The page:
July 4, 2005
The Master's Program
The Point of View - A Weekly Commentary by Bob Shank


Dear Marketplace Friend, 

      I ran into a longtime friend last Sunday - in New York, of all places. I say, "longtime," because ... we became friends a long time ago (does 16 years count as a "long time?"). I was sitting - alone - at a restaurant, in a hotel ... and he joined me for lunch. Rick and I were in a "small group" together; five of us in all. The common denominator: we were all pastors of churches in the southern end of Orange County.

      Back then, "small groups" were the emerging trend in newer churches. How do you make a big church small? was the common opening question; "Small groups" was the newfound answer. We were all trying to get people together, intentionally, during the week - probably in a home - and connect. The challenge of organizing something that was - at its best - organic was no small thing. We all came up with ways to get 'em started; the problem was keeping 'em going, after they got past the nametag-dependent stage.

      Our small group - remember, we were pastors - talked shop a lot. We reinvented "the church" nearly every month - over Togo's sandwiches - and gave each other permission to think outside the box.

      Rick and I hadn't had the chance to "talk shop" in nearly a decade, but - over lunch, in New York - we made up for lost time. I don't have a church to lead these days, so it was a great opportunity to hear from Rick about his.

      He's come up with some creative ways to promote small groups at his church. A couple of years ago, he wrote a book - I think he calls it The Purpose Driven Life- and had his small groups undertake 40 Days of Purpose, as a common endeavor. It worked: scads of new groups, high percentage of retention. Great idea.

      What in the world do you do for an encore to that? He's worked out a next-stage challenge for their small groups: he calls it his PEACE PLAN. It's probably proprietary, so I can't spell out the acrostic without permission (I'd have to shoot you) ... but it's Rick's strategic blueprint to touch the whole world, using small groups (his church's small groups ... and a few hundred thousand church's small groups as well) in a holistic, comprehensive way. The G-8 Leaders in Scotland will be stymied this week in their effort to confront the world's poverty challenge. Rick Warren isn't waiting for the politicos to agree; he's pushing his small groups out of the nest ... and into the developing world. In the "old days," we asked people in small groups to bring potluck with them; now, Rick says, "Forget the potluck; bring your passport."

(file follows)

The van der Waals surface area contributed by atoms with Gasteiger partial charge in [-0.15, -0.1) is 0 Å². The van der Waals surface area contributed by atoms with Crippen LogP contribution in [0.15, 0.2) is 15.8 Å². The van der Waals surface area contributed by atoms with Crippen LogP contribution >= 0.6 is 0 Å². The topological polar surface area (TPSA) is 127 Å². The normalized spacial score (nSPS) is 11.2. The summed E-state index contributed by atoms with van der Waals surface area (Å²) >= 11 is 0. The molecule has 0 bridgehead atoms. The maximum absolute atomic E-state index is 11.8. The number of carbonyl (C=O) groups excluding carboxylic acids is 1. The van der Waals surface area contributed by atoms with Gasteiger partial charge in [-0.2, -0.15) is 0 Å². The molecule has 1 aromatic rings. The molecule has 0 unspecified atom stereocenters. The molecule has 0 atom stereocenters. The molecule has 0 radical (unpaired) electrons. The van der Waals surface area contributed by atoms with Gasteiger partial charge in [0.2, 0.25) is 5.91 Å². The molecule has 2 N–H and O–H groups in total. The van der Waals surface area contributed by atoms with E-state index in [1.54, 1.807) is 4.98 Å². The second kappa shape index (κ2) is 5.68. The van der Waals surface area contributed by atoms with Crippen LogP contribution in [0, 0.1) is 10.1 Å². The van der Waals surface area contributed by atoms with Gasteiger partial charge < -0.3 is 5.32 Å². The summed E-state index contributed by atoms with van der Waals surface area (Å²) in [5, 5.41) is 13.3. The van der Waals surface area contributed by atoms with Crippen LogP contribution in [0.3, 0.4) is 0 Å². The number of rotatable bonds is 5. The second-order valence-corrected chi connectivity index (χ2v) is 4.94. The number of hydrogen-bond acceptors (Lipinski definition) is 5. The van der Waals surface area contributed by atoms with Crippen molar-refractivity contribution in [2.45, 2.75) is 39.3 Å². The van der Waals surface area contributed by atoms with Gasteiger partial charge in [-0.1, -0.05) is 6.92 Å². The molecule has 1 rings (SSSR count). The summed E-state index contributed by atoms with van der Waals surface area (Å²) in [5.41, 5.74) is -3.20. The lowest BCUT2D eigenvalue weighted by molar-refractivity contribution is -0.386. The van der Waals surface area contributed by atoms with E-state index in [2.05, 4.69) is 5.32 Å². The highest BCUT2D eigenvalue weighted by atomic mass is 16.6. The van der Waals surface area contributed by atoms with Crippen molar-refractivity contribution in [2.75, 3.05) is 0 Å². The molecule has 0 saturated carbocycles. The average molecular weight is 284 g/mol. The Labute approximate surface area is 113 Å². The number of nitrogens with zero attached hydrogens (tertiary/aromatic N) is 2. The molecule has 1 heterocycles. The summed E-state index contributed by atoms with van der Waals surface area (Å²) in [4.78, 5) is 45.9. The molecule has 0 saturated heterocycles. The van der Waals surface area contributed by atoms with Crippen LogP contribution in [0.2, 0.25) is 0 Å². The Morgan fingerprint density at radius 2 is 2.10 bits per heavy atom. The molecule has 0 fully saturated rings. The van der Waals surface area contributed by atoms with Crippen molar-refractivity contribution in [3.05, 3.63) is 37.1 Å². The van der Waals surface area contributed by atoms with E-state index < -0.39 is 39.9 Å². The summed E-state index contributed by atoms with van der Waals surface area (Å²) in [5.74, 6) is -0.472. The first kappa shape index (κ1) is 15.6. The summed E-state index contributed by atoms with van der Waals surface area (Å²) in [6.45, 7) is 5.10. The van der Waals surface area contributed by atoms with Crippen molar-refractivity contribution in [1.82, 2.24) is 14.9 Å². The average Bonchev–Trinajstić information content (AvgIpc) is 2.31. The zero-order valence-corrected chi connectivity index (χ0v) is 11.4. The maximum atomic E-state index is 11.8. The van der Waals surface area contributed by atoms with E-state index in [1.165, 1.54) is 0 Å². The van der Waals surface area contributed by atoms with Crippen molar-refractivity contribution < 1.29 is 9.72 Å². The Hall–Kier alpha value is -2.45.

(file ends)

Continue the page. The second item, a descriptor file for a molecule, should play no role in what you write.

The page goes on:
Cheri and I were in Bratislava, the capitol of Slovakia on Saturday (on our way to Chisinau, Moldova for a crusade with Franklin Graham this week) ... and visited about six churches in a city which, until the early '90's was under the atheistic government of the Soviet Union. In Slovakia - and, across western and eastern Europe, "church" denotes an historic building housing medieval art ... and charging an entrance fee.

      When you crisscross America, "church" has a radically different meaning. In many cities, "church" is often an institution with a building, a history ... and a remnant audience who still assemble on Sunday mornings. They don't expect much ... and they don't expect to do much. In those same cities, you could be in a "church" that bespeaks maturity and organization and a wide-spectrum of programs and services. They've found their niche ... and they've mobilized to fill it.

      Find a "church" like Saddleback - or any of the first-generation, founder-led, pressed-for-space start-ups that have sprung-up in most urban and suburban environments - and meanings are turned upside-down. If someone from Slovakia landed at Saddleback, they wouldn't know what hit 'em. "Church" was never meant to be a building with a thousand-year history; it was formed to be an organism with a just-got-started vitality that is dangerously dynamic. Is that okay?

      Jesus was challenged by the Pharisees because his religious movement didn't look like the one that preceded it. His answer? "... no one pours new wine into old wineskins. If he does, the wine will burst the skins, and both the wine and the wineskins will be ruined." (Mark 2:22). God is into "new stuff," and he loves watching people get uncomfortable with the unexpected. Are you more energized in your faith life with old wineskins ... or, with new wine?

Bob Shank


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